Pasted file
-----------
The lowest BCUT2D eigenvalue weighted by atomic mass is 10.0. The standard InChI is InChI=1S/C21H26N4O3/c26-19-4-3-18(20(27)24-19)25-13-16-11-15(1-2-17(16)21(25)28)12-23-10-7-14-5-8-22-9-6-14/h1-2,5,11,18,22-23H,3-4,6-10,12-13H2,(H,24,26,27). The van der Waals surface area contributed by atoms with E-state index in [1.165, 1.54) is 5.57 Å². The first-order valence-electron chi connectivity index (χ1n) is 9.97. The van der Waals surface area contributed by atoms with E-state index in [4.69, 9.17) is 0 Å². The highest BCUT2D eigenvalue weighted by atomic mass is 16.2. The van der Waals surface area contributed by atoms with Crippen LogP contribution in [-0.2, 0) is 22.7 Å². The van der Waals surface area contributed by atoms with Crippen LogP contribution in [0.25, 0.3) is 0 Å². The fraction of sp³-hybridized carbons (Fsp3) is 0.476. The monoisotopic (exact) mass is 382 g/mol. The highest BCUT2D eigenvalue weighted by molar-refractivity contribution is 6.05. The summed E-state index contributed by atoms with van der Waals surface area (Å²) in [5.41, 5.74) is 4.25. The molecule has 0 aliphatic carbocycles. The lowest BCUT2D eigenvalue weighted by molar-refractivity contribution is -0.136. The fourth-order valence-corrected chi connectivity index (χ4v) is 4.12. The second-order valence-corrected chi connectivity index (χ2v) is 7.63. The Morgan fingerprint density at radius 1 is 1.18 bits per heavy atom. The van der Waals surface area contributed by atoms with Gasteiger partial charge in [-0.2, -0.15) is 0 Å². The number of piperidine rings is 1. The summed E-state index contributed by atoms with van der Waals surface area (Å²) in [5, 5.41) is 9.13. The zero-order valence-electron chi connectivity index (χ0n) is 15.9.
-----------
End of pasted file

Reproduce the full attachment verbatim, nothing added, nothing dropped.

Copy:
The lowest BCUT2D eigenvalue weighted by atomic mass is 10.0. The standard InChI is InChI=1S/C21H26N4O3/c26-19-4-3-18(20(27)24-19)25-13-16-11-15(1-2-17(16)21(25)28)12-23-10-7-14-5-8-22-9-6-14/h1-2,5,11,18,22-23H,3-4,6-10,12-13H2,(H,24,26,27). The van der Waals surface area contributed by atoms with E-state index in [1.165, 1.54) is 5.57 Å². The first-order valence-electron chi connectivity index (χ1n) is 9.97. The van der Waals surface area contributed by atoms with E-state index in [4.69, 9.17) is 0 Å². The highest BCUT2D eigenvalue weighted by atomic mass is 16.2. The van der Waals surface area contributed by atoms with Crippen LogP contribution in [-0.2, 0) is 22.7 Å². The van der Waals surface area contributed by atoms with Crippen LogP contribution in [0.25, 0.3) is 0 Å². The fraction of sp³-hybridized carbons (Fsp3) is 0.476. The monoisotopic (exact) mass is 382 g/mol. The highest BCUT2D eigenvalue weighted by molar-refractivity contribution is 6.05. The summed E-state index contributed by atoms with van der Waals surface area (Å²) in [5.41, 5.74) is 4.25. The molecule has 0 aliphatic carbocycles. The lowest BCUT2D eigenvalue weighted by molar-refractivity contribution is -0.136. The fourth-order valence-corrected chi connectivity index (χ4v) is 4.12. The second-order valence-corrected chi connectivity index (χ2v) is 7.63. The Morgan fingerprint density at radius 1 is 1.18 bits per heavy atom. The van der Waals surface area contributed by atoms with Gasteiger partial charge in [-0.2, -0.15) is 0 Å². The number of piperidine rings is 1. The summed E-state index contributed by atoms with van der Waals surface area (Å²) in [5, 5.41) is 9.13. The zero-order valence-electron chi connectivity index (χ0n) is 15.9.